Sausage dog rushed to vet after blowing up to three times normal size

A sausage dog blew up to three times its size after its windpipe was punctured – but owners have no idea how it happened.

Vets had to stitch up the hole to deflate Trevor and stop his body filling with air like a balloon.

Dramatic X-rays show the enlarged outline of his body, inflated by the leak.

Owner Fran Jennings, 49, from Lymm, Cheshire, said: "We came down and found Trevor in a bad state, he literally looked like he’d blown up like a balloon and we had no idea what had happened.

"He was three times the size he should’ve been.

"We put him straight in the car and took him to the 24-hour emergency vets and they had never seen anything quite like it."

Vet Michelle Coward, of Beech House surgery, in Warrington, Cheshire, treated the four-year-old dachshund.

She said: "Every time he took a breath, some of the inhaled air escaped through a hole in his windpipe around the muscles and fatty tissue under the skin, and X-rays showed the emphysema was worsening.

"Surgery was the only way to repair the injury but due to its location, there was a significant risk of complications.

"I have never seen a case like this before and it was a new surgery for me."

Fran’s daughter Jessica said: "When I saw Trevor, he looked like a big fat seal, his whole body was like a blob and you couldn’t tell his face from his neck."

Fran, a mum-of-three who runs Pets Animal Hotel, in Lymm, said she had no idea what caused the injury.

Air was leaking out under his skin over his whole body, even causing his heart to lift off his sternum, she said.

"Whatever it was, it affected his breathing so we had to leave him there while they tried to find out what was wrong," she said.

Vets discovered a hole in his windpipe which had to be stitched up before the handsome dog could be "deflated."

Trevor was kept in while tests were carried out and he was diagnosed with sub-cutaneous emphysema – an abnormal collection of air under the skin in the lowest level of the skin’s tissues and muscles known as the subcutis or hyperdermis.

Vet Michelle, who works for the Willows Veterinary Group, said: "Trevor was presented to us with signs of severe air ingress under the skin.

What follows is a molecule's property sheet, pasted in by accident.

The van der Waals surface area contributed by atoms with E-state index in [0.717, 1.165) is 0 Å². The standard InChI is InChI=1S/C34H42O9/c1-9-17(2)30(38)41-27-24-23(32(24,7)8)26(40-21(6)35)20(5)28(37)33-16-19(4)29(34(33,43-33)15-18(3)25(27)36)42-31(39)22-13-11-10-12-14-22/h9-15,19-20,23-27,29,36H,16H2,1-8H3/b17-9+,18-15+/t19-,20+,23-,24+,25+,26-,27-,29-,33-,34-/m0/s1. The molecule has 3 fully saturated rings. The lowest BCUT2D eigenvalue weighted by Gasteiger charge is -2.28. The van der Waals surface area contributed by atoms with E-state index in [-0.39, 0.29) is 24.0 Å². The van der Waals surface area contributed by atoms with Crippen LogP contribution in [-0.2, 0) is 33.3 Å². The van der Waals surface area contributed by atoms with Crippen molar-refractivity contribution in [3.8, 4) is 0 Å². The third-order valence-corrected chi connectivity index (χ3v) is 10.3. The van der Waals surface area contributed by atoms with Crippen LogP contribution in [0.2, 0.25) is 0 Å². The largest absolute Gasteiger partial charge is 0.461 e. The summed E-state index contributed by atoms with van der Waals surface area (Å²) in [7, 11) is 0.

"There were no external injuries that would explain how air had got under the skin, so we suspected that an internal injury to the airway or oesophagus could have been allowing the air to leak into the body.

"Trevor’s surgery went well, he made a quick recovery and was monitored in the hospital. When he came back for his check-ups following the surgery he was very bouncy and happy.

"He’s a great character and everybody loves him. He was a pleasure to nurse.

"It was certainly an interesting case and one that is unusual as far as I understand.

"There should not be any long-term impact to Trevor’s health".

Fran’s daughter, Jessica, who shows sausage dogs at Crufts and helps run the family business said: "It was horrible seeing him like that, we had to deflate the air out of him, it was weird.

"He’s a little sweetie, he’s always running about happy, he looks like he has a big smile on his face, he’s very cheeky.

"He’s also quite mischievous and often gets up to trouble – that’s why we’ve nicknamed him Tricky Trevor.

"You know straight away whenever there’s anything wrong with him.

"But now he’s back to his normal self, chasing the chickens and we wouldn’t have him any other way."

Rachel Dean, who regularly takes care of the family’s dogs at Lymm Veterinary Surgery, which is also part of Willows Veterinary Group, knows Trevor well and her team have also been helping Trevor to recover from his ordeal.

She said: "Trevor is a gentle and lovely dog, getting excited when given a fuss.

"We know Trevor and his family very well and we are all thrilled to see him looking back to his normal self and recovering so well."

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